Coming to theatres this Friday from director Neil Jordan and IFC Films is a tale of secrets and pasts with BYZANTIUM.

This film tells the story of Eleanor (Saoirse Ronan), a teenage girl with a past she cannot escape from. Clara (Gemma Arterton) takes care of Eleanor by dancing in clubs to raise money to keep them going.

While in school Eleanor meets Frank (Caleb Landry Jones), a young man who feels equally out of place but clearly for different reasons. Clara meets Noel (Daniel Mays), a lonely young man who has recently lost his mother. She plays into that sympathy to discover he has a run down hotel called Byzantium where they can live in.

The truth is – Eleanor and Clara are vampires and have been wandering for over 200 years. Eleanor begins to unravel the secrets of who her father is and how the histories of two men Darvell (Sam Riley) and Ruthven (Jonny Lee Miller) will finally come to an unexpected conclusion.

As Eleanor and Frank get closer, the young girl feels comfortable enough to tell him the story of both women’s past. What she doesn’t expect is the spreading of the secret that forces the women to do what is necessary to survive.

FINAL WORD: Ronan has the demeanor and look to play the role of the young undead Eleanor. There are moments where it is hard to believe she is playing an immortal when everything about her is exactly what a ‘normal’ teenager would go through. Her quiet, retrospective moments are so heartbreaking to watch and when her trust is betrayed there is a powerful ‘human’ response of pain.

Arterton as Clara gets the chance to really get into this character. Clara is a hard person who does what it takes to survive and has been an immortal for so long her human traits are waning. Arterton captures that loss of humanity and its shows in every look and move she makes.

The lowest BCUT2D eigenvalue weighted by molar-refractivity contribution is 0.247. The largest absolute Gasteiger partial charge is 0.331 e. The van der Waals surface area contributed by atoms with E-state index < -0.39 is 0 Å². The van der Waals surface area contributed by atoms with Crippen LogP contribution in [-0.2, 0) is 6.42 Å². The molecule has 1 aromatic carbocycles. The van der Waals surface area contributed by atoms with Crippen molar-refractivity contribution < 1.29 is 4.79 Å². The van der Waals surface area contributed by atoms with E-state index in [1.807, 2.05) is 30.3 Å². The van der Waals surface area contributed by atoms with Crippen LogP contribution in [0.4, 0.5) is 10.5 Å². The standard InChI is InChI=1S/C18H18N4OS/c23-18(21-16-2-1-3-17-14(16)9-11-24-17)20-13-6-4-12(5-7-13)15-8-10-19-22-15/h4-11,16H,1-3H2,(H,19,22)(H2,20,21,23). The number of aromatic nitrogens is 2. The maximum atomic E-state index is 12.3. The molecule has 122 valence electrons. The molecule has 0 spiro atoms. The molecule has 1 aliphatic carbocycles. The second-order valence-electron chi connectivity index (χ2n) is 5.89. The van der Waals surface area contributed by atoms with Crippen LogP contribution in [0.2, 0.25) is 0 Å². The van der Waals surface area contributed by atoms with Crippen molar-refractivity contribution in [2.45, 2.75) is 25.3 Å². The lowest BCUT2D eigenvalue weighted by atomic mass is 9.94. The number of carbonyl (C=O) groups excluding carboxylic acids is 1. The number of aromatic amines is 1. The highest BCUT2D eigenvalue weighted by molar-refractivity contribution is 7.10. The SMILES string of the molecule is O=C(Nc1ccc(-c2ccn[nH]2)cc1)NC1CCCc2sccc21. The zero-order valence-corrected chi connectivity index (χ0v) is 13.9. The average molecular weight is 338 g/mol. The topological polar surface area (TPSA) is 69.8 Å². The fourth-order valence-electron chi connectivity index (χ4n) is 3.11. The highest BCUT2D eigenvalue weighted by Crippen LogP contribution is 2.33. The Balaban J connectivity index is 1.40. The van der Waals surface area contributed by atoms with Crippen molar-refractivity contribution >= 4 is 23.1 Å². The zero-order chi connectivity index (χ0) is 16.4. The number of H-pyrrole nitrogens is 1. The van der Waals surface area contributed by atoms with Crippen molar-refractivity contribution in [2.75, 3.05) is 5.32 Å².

Mays as Noel is the saddest of persons until he gets to know Eleanor. Seeing her sadness gives him a chance to feel needed. Wanting to be the savior of these two women he instead becomes trapped but what he thought he needed.

Riley as Darvell is handsome, mysterious and keeping his eyes open watching everything that goes on around him. Following a brotherhood ‘code’ is important but knowing he has a chance for companionship begins to become more important than any code.

Jones as Frank is the most sickly looking character I’ve seen in a long time. I’m not quite sure why he felt the need to do the things he did, other than perhaps to fit in, but even then fit in where? Mays character kept me guessing. Not I’m not going to be more specific, I want you to see the film!

Other cast include: Tom Hollander as the teacher, Maria Kennedy as Dorag, Barry Cassin as Robert Fowlds, Warren Brown as Gareth, Thure Lindhardt as Werner and Uri Gavriel as Savella.

TUBS OF POPCORN: I give BYZANTIUM four tubs of popcorn out of five. It is amazing to watch these characters break many of the stereotypes of being an immortal. From daylight to crying to the thumbnails and limited super powers this film puts a huge dent into what most viewers have seen. I applaud this loudly because it’s original, refreshing and adds intense interest to the story.

I do wish there was more told about the brotherhood because my interest is peaked. Other than that I loved the look of the film with the rain, the water and the darkness. The women living in less than stellar conditions and having to actually make a living to survive give the story a reality check. Totally shattering the previous impression that all immortals are wealthy and sit around doing nothing but drinking blood.

The story itself starts out slowly as the back-story is being laid out for what will happen later in the film. This film is not about blood and gore, it’s about the reality of being an immortal. I adore period pieces so when the dresses start flowing and the men are all prim and proper I’m there!

In the end – irresistible, immoral, immortal!

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About the Author

Jeri Jacquin

Jeri Jacquin covers film, television, DVD/Bluray releases, celebrity interviews, festivals and all things entertainment.

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